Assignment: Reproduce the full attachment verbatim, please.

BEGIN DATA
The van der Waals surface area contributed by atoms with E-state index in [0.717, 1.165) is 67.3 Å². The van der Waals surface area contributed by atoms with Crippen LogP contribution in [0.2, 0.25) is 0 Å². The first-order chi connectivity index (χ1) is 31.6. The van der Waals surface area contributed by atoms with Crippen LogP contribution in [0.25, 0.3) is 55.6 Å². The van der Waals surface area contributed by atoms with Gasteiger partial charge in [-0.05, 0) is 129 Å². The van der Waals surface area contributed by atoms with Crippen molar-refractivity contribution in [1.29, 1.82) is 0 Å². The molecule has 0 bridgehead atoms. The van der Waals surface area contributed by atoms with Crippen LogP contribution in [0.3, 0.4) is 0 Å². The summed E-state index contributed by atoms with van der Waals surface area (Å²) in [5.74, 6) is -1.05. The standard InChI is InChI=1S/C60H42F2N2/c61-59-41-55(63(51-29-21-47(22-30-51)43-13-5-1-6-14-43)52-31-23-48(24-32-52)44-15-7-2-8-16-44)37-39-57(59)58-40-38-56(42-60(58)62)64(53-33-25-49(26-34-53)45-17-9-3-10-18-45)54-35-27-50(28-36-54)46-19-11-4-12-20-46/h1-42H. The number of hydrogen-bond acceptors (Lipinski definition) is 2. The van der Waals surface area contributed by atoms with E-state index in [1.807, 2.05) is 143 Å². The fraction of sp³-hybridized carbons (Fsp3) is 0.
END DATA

The van der Waals surface area contributed by atoms with E-state index in [0.717, 1.165) is 67.3 Å². The van der Waals surface area contributed by atoms with Crippen LogP contribution in [0.2, 0.25) is 0 Å². The first-order chi connectivity index (χ1) is 31.6. The van der Waals surface area contributed by atoms with Crippen LogP contribution in [0.25, 0.3) is 55.6 Å². The van der Waals surface area contributed by atoms with Gasteiger partial charge in [-0.05, 0) is 129 Å². The van der Waals surface area contributed by atoms with Crippen molar-refractivity contribution in [1.29, 1.82) is 0 Å². The molecule has 0 bridgehead atoms. The van der Waals surface area contributed by atoms with Crippen LogP contribution in [0.3, 0.4) is 0 Å². The summed E-state index contributed by atoms with van der Waals surface area (Å²) in [5.74, 6) is -1.05. The standard InChI is InChI=1S/C60H42F2N2/c61-59-41-55(63(51-29-21-47(22-30-51)43-13-5-1-6-14-43)52-31-23-48(24-32-52)44-15-7-2-8-16-44)37-39-57(59)58-40-38-56(42-60(58)62)64(53-33-25-49(26-34-53)45-17-9-3-10-18-45)54-35-27-50(28-36-54)46-19-11-4-12-20-46/h1-42H. The number of hydrogen-bond acceptors (Lipinski definition) is 2. The van der Waals surface area contributed by atoms with E-state index in [1.807, 2.05) is 143 Å². The fraction of sp³-hybridized carbons (Fsp3) is 0.